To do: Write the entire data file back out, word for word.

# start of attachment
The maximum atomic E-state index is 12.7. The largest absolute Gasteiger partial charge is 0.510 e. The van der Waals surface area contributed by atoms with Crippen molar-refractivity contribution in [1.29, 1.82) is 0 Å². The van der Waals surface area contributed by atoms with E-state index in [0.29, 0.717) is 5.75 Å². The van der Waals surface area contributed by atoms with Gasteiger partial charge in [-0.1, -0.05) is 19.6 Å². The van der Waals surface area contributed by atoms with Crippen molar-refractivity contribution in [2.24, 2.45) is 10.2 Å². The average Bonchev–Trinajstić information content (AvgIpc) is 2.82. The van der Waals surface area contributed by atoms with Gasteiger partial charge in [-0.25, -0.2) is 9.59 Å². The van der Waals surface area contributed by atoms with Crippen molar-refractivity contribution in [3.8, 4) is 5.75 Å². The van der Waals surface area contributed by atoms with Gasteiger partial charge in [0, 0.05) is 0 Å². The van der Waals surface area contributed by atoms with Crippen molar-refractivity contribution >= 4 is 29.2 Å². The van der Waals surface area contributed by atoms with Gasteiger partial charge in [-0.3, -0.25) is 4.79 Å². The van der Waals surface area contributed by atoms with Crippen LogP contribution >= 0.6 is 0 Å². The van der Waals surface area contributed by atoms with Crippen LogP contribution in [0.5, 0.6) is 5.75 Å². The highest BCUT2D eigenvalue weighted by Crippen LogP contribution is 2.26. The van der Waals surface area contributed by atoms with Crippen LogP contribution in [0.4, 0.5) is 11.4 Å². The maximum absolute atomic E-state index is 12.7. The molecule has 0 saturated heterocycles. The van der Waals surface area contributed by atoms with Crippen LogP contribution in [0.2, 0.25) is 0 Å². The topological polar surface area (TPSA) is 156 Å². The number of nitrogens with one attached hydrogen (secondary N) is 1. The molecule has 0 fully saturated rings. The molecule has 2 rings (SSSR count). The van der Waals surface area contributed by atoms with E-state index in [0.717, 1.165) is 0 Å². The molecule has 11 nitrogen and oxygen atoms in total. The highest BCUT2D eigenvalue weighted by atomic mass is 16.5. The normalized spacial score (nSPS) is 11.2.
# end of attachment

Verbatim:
The maximum atomic E-state index is 12.7. The largest absolute Gasteiger partial charge is 0.510 e. The van der Waals surface area contributed by atoms with Crippen molar-refractivity contribution in [1.29, 1.82) is 0 Å². The van der Waals surface area contributed by atoms with E-state index in [0.29, 0.717) is 5.75 Å². The van der Waals surface area contributed by atoms with Gasteiger partial charge in [-0.1, -0.05) is 19.6 Å². The van der Waals surface area contributed by atoms with Crippen molar-refractivity contribution in [2.24, 2.45) is 10.2 Å². The average Bonchev–Trinajstić information content (AvgIpc) is 2.82. The van der Waals surface area contributed by atoms with Gasteiger partial charge in [-0.25, -0.2) is 9.59 Å². The van der Waals surface area contributed by atoms with Crippen molar-refractivity contribution in [3.8, 4) is 5.75 Å². The van der Waals surface area contributed by atoms with Gasteiger partial charge in [0, 0.05) is 0 Å². The van der Waals surface area contributed by atoms with Crippen molar-refractivity contribution >= 4 is 29.2 Å². The van der Waals surface area contributed by atoms with Gasteiger partial charge in [-0.3, -0.25) is 4.79 Å². The van der Waals surface area contributed by atoms with Crippen LogP contribution >= 0.6 is 0 Å². The van der Waals surface area contributed by atoms with Crippen LogP contribution in [0.5, 0.6) is 5.75 Å². The highest BCUT2D eigenvalue weighted by Crippen LogP contribution is 2.26. The van der Waals surface area contributed by atoms with Crippen LogP contribution in [0.4, 0.5) is 11.4 Å². The maximum absolute atomic E-state index is 12.7. The molecule has 0 saturated heterocycles. The van der Waals surface area contributed by atoms with Crippen LogP contribution in [0.2, 0.25) is 0 Å². The topological polar surface area (TPSA) is 156 Å². The number of nitrogens with one attached hydrogen (secondary N) is 1. The molecule has 0 fully saturated rings. The molecule has 2 rings (SSSR count). The van der Waals surface area contributed by atoms with E-state index in [0.717, 1.165) is 0 Å². The molecule has 11 nitrogen and oxygen atoms in total. The highest BCUT2D eigenvalue weighted by atomic mass is 16.5. The normalized spacial score (nSPS) is 11.2.